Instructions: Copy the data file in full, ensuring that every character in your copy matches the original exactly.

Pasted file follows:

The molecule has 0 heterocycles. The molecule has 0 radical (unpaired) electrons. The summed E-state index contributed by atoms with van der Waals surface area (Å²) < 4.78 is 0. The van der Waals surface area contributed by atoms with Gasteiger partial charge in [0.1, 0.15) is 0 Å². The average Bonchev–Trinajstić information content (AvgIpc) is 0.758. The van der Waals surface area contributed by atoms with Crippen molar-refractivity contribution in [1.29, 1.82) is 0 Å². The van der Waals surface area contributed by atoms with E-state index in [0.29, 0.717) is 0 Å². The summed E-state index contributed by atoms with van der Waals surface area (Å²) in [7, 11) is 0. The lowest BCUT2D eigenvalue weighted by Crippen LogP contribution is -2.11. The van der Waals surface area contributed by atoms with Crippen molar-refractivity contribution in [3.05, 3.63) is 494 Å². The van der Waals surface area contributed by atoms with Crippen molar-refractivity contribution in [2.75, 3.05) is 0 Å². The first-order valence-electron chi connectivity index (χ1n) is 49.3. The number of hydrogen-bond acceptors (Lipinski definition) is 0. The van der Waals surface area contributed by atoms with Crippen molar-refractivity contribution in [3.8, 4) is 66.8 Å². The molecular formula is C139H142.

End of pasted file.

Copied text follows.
The molecule has 0 heterocycles. The molecule has 0 radical (unpaired) electrons. The summed E-state index contributed by atoms with van der Waals surface area (Å²) < 4.78 is 0. The van der Waals surface area contributed by atoms with Gasteiger partial charge in [0.1, 0.15) is 0 Å². The average Bonchev–Trinajstić information content (AvgIpc) is 0.758. The van der Waals surface area contributed by atoms with Crippen molar-refractivity contribution in [1.29, 1.82) is 0 Å². The van der Waals surface area contributed by atoms with E-state index in [0.29, 0.717) is 0 Å². The summed E-state index contributed by atoms with van der Waals surface area (Å²) in [7, 11) is 0. The lowest BCUT2D eigenvalue weighted by Crippen LogP contribution is -2.11. The van der Waals surface area contributed by atoms with Crippen molar-refractivity contribution in [3.05, 3.63) is 494 Å². The van der Waals surface area contributed by atoms with Crippen molar-refractivity contribution in [2.75, 3.05) is 0 Å². The first-order valence-electron chi connectivity index (χ1n) is 49.3. The number of hydrogen-bond acceptors (Lipinski definition) is 0. The van der Waals surface area contributed by atoms with Crippen molar-refractivity contribution in [3.8, 4) is 66.8 Å². The molecular formula is C139H142.